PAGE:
July 5th, 2010
10:51 PM ET

The day's most popular stories

The five most popular CNN.com stories during the last 24 hours, according to Newspulse:

Activists scurry to save mother from stoning: A veteran Iranian human rights activist has warned that Sakineh Mohammadie Ashtiani, a mother of two, could be stoned to death at any moment under the terms of a death sentence handed down by Iranian authorities.

Cold case: Child snatched, slain in 2009: Nevaeh Buchanan was 5 when she was kidnapped on May 24 last year; her body was found in a shallow grave in Michigan on June 4. A year later, no one has been charged with abducting and killing her.

Chess icon's body exhumed in paternity case:  The body of chess legend Bobby Fischer was exhumed Monday in Iceland to settle a paternity question, law enforcement officials have told CNN. His body was reburied shortly after DNA samples were taken, the officials said.

Former hot dog eating champ arrested: He didn't compete for the hot dog eating title this year, but he did cause a scene at the contest. Takeru Kobayashi was arrested at Coney Island after his rival, Joey Chestnut, won the annual Nathan's International Hot Dog Eating Contest.

Blistering heat expected in Northeast: A heat wave of historic proportions could strike some Northeastern states as forecasters warn of prolonged triple-digit temperatures that could trigger "a dangerous situation," the National Weather Service advised Monday.

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  1. Smith in Oregon

    Republican political steps in their attempt to close an open and liberal society:

    1. invoke an internal and external threat
    People who are afraid are willing to do things that they wouldn’t otherwise do.

    2. establish secret (unaccountable) prisons where torture takes place
    In a secret system, the government does not have to provide any proof of wrongdoing by those it holds, so it can incarcerate anyone it wants.

    3. develop a paramilitary force
    A private military force — under the exclusive direction of the “commander in chief” with no accountability to Congress, the courts, or the public — blurs the line between a civilian police force and a militarized police state.

    4. surveil ordinary citizens
    People who believe they are being watched are less likely to voice opposition. To scare a population into silence, the government need only monitor the activities of a few to make everyone fear that they are being surveilled. Every closed society keeps a “list” of so-called opponents it tracks.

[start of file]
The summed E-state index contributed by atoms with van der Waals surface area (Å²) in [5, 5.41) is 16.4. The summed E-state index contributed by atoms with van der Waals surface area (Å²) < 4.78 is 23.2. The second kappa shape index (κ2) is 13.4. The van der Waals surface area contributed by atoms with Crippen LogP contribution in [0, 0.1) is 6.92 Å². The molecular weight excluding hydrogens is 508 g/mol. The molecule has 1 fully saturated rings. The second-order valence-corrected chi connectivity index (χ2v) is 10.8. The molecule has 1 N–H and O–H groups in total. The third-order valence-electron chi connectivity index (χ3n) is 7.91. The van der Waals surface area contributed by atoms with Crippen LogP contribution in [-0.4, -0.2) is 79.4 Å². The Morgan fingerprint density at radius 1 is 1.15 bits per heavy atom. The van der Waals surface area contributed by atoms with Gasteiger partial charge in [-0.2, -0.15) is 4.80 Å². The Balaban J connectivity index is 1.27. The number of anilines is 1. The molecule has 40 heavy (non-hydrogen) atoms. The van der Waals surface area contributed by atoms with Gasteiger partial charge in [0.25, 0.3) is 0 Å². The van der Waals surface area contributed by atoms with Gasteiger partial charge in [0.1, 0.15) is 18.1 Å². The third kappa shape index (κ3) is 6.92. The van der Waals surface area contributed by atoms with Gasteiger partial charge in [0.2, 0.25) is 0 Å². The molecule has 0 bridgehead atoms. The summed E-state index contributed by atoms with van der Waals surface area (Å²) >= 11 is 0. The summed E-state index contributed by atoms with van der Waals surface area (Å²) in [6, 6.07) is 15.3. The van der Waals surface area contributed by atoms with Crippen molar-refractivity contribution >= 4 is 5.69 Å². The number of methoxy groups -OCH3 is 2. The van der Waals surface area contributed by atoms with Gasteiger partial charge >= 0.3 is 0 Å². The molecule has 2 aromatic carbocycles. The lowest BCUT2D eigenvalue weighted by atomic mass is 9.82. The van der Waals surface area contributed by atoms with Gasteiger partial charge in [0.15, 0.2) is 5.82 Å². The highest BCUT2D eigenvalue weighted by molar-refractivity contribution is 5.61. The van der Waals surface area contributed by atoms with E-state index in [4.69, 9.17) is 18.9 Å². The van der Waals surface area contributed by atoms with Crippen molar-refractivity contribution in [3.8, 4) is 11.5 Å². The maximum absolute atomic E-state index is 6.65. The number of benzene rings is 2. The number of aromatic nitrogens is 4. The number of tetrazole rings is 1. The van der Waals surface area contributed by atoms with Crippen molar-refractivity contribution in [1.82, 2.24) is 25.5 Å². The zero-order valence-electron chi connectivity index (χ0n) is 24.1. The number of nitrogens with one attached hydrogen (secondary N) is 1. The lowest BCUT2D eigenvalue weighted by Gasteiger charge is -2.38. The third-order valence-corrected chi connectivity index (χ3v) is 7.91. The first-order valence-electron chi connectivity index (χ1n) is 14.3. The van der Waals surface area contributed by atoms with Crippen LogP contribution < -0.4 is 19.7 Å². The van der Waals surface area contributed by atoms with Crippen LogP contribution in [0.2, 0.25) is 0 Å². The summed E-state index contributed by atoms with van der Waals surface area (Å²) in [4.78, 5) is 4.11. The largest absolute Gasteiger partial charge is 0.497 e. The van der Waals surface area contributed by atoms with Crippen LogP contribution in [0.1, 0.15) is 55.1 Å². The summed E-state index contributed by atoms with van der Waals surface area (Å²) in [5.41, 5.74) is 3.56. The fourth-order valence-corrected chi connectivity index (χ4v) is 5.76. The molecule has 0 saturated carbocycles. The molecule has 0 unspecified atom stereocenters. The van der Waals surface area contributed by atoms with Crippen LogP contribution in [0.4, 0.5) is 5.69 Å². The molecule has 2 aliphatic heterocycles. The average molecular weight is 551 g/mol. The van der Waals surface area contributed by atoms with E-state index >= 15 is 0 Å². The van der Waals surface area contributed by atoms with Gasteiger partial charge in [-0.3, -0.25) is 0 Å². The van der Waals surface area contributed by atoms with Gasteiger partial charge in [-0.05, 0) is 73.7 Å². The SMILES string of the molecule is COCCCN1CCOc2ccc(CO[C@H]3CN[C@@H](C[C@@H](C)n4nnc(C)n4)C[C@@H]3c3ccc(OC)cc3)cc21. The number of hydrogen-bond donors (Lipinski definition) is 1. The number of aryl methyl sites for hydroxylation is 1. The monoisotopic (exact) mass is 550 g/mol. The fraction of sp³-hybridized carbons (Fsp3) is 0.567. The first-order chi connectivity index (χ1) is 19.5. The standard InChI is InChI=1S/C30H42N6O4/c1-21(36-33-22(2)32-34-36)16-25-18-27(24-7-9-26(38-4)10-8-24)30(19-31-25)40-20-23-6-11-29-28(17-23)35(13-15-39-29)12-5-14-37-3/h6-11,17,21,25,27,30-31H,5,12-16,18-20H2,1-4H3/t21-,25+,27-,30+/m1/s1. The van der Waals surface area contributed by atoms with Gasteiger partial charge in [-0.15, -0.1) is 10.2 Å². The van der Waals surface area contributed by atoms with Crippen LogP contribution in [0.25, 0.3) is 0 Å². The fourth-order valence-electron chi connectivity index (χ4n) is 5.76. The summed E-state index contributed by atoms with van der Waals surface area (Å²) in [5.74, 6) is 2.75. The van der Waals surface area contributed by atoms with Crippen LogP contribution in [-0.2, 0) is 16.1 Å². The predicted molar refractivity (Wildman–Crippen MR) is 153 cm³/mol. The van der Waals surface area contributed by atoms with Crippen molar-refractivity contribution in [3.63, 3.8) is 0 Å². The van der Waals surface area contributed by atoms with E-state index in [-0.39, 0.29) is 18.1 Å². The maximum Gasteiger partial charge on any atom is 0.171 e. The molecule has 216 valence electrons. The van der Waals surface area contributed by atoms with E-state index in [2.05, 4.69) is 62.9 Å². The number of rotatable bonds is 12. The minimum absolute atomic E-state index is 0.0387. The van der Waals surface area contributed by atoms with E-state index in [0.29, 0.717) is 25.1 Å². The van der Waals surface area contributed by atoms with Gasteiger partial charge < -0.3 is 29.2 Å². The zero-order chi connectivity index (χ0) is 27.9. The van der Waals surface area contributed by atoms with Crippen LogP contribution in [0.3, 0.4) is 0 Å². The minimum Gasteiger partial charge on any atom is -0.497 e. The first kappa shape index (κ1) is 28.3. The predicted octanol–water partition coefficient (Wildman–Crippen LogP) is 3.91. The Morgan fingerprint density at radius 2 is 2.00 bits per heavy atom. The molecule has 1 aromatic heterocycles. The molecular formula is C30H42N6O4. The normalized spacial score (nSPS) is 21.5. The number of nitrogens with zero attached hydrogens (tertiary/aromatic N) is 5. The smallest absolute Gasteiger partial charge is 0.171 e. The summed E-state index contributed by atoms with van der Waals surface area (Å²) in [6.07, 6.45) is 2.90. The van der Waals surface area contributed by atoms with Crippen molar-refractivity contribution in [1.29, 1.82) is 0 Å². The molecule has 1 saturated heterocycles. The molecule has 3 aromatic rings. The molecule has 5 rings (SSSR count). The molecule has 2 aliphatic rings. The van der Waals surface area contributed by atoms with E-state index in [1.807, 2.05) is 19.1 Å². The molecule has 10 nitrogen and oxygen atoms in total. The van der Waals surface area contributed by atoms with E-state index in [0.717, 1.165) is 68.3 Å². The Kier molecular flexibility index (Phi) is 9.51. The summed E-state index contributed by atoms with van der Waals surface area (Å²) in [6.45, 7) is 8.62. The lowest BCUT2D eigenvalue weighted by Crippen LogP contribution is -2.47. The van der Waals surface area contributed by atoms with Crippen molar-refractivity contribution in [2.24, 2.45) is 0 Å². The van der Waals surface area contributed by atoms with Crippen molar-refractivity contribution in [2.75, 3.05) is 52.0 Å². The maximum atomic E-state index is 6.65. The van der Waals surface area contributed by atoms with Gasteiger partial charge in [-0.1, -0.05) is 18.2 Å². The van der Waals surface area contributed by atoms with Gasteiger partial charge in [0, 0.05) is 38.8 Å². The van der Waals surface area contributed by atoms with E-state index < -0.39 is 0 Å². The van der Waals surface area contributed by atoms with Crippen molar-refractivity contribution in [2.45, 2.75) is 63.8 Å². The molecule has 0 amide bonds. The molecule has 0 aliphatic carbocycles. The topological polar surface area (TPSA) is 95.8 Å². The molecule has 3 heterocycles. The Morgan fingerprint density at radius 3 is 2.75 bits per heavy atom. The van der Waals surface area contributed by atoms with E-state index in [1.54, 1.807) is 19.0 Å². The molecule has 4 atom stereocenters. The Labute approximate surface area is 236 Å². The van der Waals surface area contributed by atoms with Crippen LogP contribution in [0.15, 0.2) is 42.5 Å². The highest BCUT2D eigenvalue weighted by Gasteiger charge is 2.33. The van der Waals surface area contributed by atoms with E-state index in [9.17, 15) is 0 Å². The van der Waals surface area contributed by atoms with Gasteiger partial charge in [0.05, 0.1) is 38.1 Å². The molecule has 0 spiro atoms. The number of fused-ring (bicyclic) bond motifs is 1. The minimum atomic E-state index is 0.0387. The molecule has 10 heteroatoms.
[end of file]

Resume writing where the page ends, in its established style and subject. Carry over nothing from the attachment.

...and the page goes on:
5. infiltrate citizen’s groups
    Spies in activist groups put psychological pressure on genuine activists by undermining their trust in one another. They may also disrupt legal activities, undermining the effectiveness of group efforts.

    6. detain and release ordinary citizens
    Detention intimidates or psychologically damages those arrested and also lets everyone know that anyone could be labeled an “enemy combatant” and “disappeared.”

    7. target key individuals
    People are less likely to speak out when those who are highly visible, like journalists, scholars, artists, or celebrities, are intimidated or have the livelihoods threatened. Targeting those who are especially visible makes it less likely that people will speak out and robs society of leaders and others who might inspire opposition.

    8. restrict the press
    The public is less likely to find out about government wrongdoing if the government can threaten to prosecute anyone who publishes or broadcasts reports that are critical of the government.

    9. recast criticism as espionage and dissent as treason
    People who protest can be charged with terrorism or treason when laws criminalize or limit free speech rather than protect it.

    10. subvert the rule of law
    The disappearance of checks and balances makes it easier to declare martial law, especially if the judiciary branch continues to exercise authority over individuals but has no authority over the Executive branch.

    July 6, 2010 at 4:08 am | Report abuse |